Out of all the couples sitting in that restaurant, why had they chosen us? They didn’t know about our unexpected septic system expense or that we rarely got a chance to go out as a couple. They didn’t hear our conversation about selfless kindness, but they gave us yet another example of goodness to add to our list.

A little more. It’s amazing what a difference a small act of kindness can make. It doesn’t have to be money. Share a little more smiles, be a little more patient, say a little more kind words, listen a little more closely. Give a little more love, offer a little more help, be a little more conscientious. A little more. That’s all it would take, just a little more every day. We have no idea what story is hidden in each person. We don’t know what they are experiencing. Why not show them, give them, just a little more? I’m grateful for wonderful examples of kindness I have so often witnessed. To that kind couple who slipped away at the restaurant on Friday night before we could offer our thanks, your kindness warmed my heart.

This is one of my favorite little clips on kindness. I hope you can take a second and watch it!

Categories: Life Lessons | Tags: , , , , , , , | 8 Comments

By Small and Simple Things

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One of my favorite Christmas traditions every year (and possibly one of yours too!) is curling up on the couch with family and watching It’s a Wonderful Life. Jimmy Stewart in pure 1946 black-and-white splendor. At the end of the movie when the credits are rolling, tears are being wiped away from every eye in the room, I always wonder what it would be like to have George Bailey’s wish…to see what the world would be like without me. What difference has my simple, small life really made?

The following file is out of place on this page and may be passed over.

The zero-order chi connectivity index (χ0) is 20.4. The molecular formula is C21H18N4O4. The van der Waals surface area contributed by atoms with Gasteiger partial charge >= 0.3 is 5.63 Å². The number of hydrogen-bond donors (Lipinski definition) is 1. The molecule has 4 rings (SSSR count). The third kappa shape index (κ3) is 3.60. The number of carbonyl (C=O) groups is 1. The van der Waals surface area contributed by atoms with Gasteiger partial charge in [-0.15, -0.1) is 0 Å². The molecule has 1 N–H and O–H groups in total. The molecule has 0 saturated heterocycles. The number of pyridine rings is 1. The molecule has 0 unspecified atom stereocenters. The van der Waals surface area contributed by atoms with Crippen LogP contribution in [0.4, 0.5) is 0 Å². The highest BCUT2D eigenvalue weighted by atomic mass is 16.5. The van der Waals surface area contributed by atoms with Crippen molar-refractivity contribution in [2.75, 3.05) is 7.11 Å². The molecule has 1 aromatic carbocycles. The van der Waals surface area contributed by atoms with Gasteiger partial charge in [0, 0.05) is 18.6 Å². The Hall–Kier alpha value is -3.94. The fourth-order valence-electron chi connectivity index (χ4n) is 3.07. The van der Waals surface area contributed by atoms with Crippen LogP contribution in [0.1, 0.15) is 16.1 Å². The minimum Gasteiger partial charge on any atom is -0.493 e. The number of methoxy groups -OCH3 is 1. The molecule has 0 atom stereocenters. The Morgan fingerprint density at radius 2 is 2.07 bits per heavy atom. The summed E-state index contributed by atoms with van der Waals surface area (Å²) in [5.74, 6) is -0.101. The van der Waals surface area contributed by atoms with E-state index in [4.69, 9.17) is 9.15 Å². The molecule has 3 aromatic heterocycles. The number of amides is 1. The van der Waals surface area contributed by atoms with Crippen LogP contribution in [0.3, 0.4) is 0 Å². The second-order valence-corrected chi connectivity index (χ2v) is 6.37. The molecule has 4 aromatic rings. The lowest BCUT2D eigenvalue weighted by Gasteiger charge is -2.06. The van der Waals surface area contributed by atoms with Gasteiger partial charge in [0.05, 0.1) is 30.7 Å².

George Bailey: [George hears a train whistle] There she blows. You know what the three most exciting sounds in the world are?

Uncle Billy: Uh huh. Breakfast is served; lunch is served; dinner…

George Bailey: No no no no. Anchor chains, plane motors and train whistles.

No doubt about it, It’s a Wonderful Life is a Christmas classic, a beloved movie in many, many homes. And maybe that’s because we all have a bit of George Bailey in us. We all want to do BIG things. We want to explore the world, make our mark, leave it for the better. We want to be good at something, known for something, have people remember our names after we have gone. And so often we feel like the whistle blows, the plane starts up it’s motor, the anchor is hoisted, and we’re left watching from the station. But I wonder if we realize, just as George Bailey had the opportunity to find out, no matter how insignificant, how small and simple our lives feel at times, we are making differences. Our lives are intertwined into so many others. We make ripples, and even the smallest ones touch more than we could ever imagine.

Clarence: Strange, isn’t it? Each man’s life touches so many other lives. When he isn’t around he leaves an awful hole, doesn’t he?

I wonder if we could all see, if only we could know what we have done. If only we knew…

I think who I have become is ultimately a collection of small moments I have shared with others.

I think who I have become is ultimately a collection of small moments I have shared with others.